• Correct viscosity and fuel pump pressure
  • Correct temperature
  • Proper cylinder lubrication (This is referring to slow speed main engine cylinder lubrication via injected cylinder lube oil and not fuel pump and injector lubrication via the fuel consumed)
  • Fuel specification
 
If any of the above criteria are not met, then the use of ULSFO may cause performance issues. 
 
Introduction of International Maritime Organization (IMO) – Emission Control Areas (ECAs) only spoke of Sulfur content and its verification. It does not focus on engine modification/suitability and leaves that to the ship owner. ECA requirements focus primarily on controlling emissions by ensuring sulfur in the fuel is maintained at certain levels. IMO set certain standards to measure and verify the levels of sulfur in the fuel provided to the vessel. Beyond this requirement, the fuel specs are very relaxed.
 
The ship crews use what they think are workable procedures – with no verification if they followed the manufacturer’s circulars for conversion to ULSFO. Manufacturers advise attention be increased to wear on components.
 
Though engine manufacturers have been issuing guidelines for use of ULSFO, there is no enforcement or verification mechanism in place. Vessels owned and/or operated by responsible management teams are having fewer of these failures, but they can still occur so diligence is required. The key goal should be to educate ship owners, operators, and pilots with the information they need to safely and efficiently handle, treat, maintain and consume ULSFO onboard. 
 
It is important for vessel personnel to understand the potential limitations on vessel maneuverability, especially those due to a change in fuel type. It is critical during the Master/Pilot Exchange that the Master share engine limitations due to ULSFO with the pilot. If the pilot is not getting this information, he should ask.
 
Having said this, it is important to point out that many ships are using the ULSFO in narrow waterways without any loss of RPMs or any additional time deltas between bells. This leads the authors to believe the problem is both maintenance and educational based.
 
The Houston Pilots passed on information collected regarding the incremental times on ships in the channel going from half ahead to full ahead. The times appear all over the place; however, the average is certainly well below the 3 minutes it took the Conti Peridot to increase RPMs. This information is conspicuously absent in the docket.
 
Early in the investigation, the Houston Pilots pointed out to the NTSB that the Conti Peridot exhibited poor handling characteristics. Did the NTSB in its evaluation consider this issue? It appears many of the vessel parameters that could have led to a review of why this vessel handled so poorly was never collected. An example of these parameters are:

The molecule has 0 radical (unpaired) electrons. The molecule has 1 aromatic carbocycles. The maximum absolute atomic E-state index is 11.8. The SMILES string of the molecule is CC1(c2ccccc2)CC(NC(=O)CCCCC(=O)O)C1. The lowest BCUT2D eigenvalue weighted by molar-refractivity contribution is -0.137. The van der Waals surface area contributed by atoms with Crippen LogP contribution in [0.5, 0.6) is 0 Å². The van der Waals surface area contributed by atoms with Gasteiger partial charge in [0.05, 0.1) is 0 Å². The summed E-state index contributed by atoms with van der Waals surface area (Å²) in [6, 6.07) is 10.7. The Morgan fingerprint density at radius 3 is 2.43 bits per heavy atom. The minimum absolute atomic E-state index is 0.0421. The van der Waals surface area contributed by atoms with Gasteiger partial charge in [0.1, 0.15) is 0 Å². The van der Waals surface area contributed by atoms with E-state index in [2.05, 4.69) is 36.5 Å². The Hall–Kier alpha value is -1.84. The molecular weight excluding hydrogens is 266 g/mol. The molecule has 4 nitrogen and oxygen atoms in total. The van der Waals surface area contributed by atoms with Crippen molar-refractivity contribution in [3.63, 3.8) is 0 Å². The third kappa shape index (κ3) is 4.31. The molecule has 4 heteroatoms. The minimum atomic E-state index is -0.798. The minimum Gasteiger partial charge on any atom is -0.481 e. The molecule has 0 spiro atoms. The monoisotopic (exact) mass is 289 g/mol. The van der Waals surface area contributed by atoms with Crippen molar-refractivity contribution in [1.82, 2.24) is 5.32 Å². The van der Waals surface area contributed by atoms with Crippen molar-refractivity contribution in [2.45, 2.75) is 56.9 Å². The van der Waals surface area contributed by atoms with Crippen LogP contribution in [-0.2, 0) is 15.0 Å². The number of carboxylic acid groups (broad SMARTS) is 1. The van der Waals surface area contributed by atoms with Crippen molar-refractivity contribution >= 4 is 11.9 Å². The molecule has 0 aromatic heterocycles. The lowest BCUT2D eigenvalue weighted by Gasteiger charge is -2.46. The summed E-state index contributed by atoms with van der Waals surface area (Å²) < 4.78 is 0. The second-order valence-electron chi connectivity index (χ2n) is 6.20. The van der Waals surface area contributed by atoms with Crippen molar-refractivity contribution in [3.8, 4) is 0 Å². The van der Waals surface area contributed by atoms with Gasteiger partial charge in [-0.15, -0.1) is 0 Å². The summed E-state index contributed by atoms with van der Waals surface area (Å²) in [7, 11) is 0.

• Rudder size compared to wetter surface area of the vessel
  • Shape of the stern
  • Ship’s block coefficient
  • Engine Horsepower
  • Time response between bells
 
The Houston Pilots also raised the issue of vessel trim with the NTSB. It was discussed that despite past efforts by the pilots, vessels continue to arrive even keel. Adding just 18” (46cm) of trim makes a huge difference in a ship’s handling ability. Would this have contributed to the incident?
 
Based upon review of the report and unaddressed critical issues, the authors make the following recommendations:
  • Maritime industry regulators should consider requiring owner operators ensure that whatever fuel they use to comply with ECA requirements does not adversely affect vessel performance and any known operating characteristics be documented and made known to pilots during Master/Pilot exchange.
  • Maritime industry regulators should engage stakeholders, including port, shipping, engineering interests, and classification organizations regarding the challenges of using ULSFO. 
  • Due to the immediate threat and danger posed by the use of ULSFO, maritime industry regulators should establish the necessary port entry requirements. To avoid the hazards effecting Ports within ECAs economically and environmentally due to vessel collisions, allisions or groundings.

The Authors
-Captain Jeff Cowan graduated from the California Maritime Academy, earning and sailing on his Master’s license. 
-Claes Jakobssen sailed as a Chief Engineer (after attaining CE status at age 29) for three years for a Northern European shipping line, and is now working with shipping projects and shipping consulting.
-Mike Morris was a Houston pilot for 25 years, now retired former head pilot.


 
(As published in the March 2017 edition of Maritime Reporter & Engineering News)